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UAE businesses and families splurge on video surveillance

Spot the camera: the UAE's market for home and business security systems is growing Pixabay/StockSnap
Spot the camera: the UAE's market for home and business security systems is growing
  • Mall giant to adopt AI system
  • Video surveillance market growing
  • Wealthy residents drive demand

Dubai retail conglomerate Majid Al Futtaim has signed a deal to use artificial intelligence to boost security systems at its malls across the region. 

The company has signed an AED3.5 million ($950,000), three-year deal with Australia-based Icetana to upgrade camera streams at 16 of its sites. Icetana’s AI software can identify and report unusual or potentially dangerous events in real time.

The deal reflects a trend for people and businesses in the UAE to invest more in security, despite a Numbeo survey finding that three of its cities are among the safest in the world.

Abu Dhabi took the No 1 spot in Numbeo’s mid-year 2023 index, which is based on survey respondents’ perceptions about crime levels and personal safety. Ajman was in second spot and Dubai was fifth.

“Cities like Dubai are experiencing rapid urbanisation and population growth and this has increased demand for both personal and business surveillance through the need for enhanced security measures,” said Tertius Wolfaardt, architecture and engineering manager at surveillance equipment specialist Axis Communication.

The Middle East and Africa video surveillance market was estimated to be worth $3.93 billion in 2022. It is projected to grow at a compound annual rate of 11.61 percent to reach $8.35 billion by 2029, according to market intelligence consultant Blueweave.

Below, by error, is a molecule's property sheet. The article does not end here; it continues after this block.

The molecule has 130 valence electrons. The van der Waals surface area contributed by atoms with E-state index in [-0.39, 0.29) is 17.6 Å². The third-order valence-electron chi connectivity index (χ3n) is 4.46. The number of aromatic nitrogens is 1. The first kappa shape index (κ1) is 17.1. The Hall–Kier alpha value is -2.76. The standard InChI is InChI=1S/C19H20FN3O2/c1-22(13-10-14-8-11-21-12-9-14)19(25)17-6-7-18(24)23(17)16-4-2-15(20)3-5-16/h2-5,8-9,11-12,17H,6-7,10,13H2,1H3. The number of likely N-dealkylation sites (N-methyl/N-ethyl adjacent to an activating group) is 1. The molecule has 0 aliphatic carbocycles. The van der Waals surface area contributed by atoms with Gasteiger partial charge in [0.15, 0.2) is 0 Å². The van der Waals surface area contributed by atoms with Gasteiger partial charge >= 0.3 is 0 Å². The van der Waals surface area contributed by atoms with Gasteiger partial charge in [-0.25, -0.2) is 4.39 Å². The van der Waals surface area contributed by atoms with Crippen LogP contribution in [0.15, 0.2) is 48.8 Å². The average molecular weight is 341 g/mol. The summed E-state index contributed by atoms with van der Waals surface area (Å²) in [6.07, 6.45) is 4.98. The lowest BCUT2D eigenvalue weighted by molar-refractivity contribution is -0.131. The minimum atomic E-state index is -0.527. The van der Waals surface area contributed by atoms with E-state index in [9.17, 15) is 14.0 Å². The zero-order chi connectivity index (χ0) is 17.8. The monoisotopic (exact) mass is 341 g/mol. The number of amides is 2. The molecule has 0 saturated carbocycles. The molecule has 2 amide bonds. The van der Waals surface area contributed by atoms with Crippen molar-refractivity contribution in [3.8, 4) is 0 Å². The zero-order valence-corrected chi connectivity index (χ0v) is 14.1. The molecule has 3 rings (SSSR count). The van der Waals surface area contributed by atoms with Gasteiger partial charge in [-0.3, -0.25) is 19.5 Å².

Dubai launched the Oyoon security system in 2018, which uses AI cameras across the city to analyse data and detect suspects, in collaboration with the public and private sectors.

“Security is the base to develop the community… Our citizens sleep in peace and investors come here confident that the law is applicable to everyone,” Dubai ruler Sheikh Mohammed bin Rashid Al Maktoum said during an inspection of the system in 2021.

At the time he said Dubai was monitored by more than 300,000 cameras around the clock.

In neighbouring Abu Dhabi there is a similar amount of cameras spread over 7,000 areas.

“As technology continues to evolve, we can expect CCTV systems to become even more sophisticated and integral to our daily lives,” said Craig Dorrington, CEO of Sabre Risk, a risk management company in Dubai.

Technologies being employed include AI analytics and facial recognition, as well as devices such as smart locks, indoor and outdoor cameras and video doorbells, according to Wolfaardt.

The market for security services is being boosted by the growing number of wealthy UAE residents. The Emirates is home to 45 billionaires worth a total of around $200 billion, up 10.8 percent on 2021, according to the Billionaire Census 2023 from Wealth-X.

Last year 5,200 more high-net-worth individuals (HNWIs) relocated to the UAE than left, according to Henley’s Private Wealth Migration Report.

Henley is forecasting a net inflow of 4,500 HNWIs – people with wealth of more than $1 million – in the UAE by the end of 2023.

Adam Gerber, senior manager, systems integration, at Transguard Group, said this influx had led to increased demand for specialist security solutions such as saferooms and vaults.

“We have definitely experienced an uplift in demand for increased security measures, especially for individual villas in suburban gated communities,” he said.

“While demand is growing for individuals and families, our systems integration team has seen the biggest increase from businesses, with smart technology leading the way for many UAE companies.”

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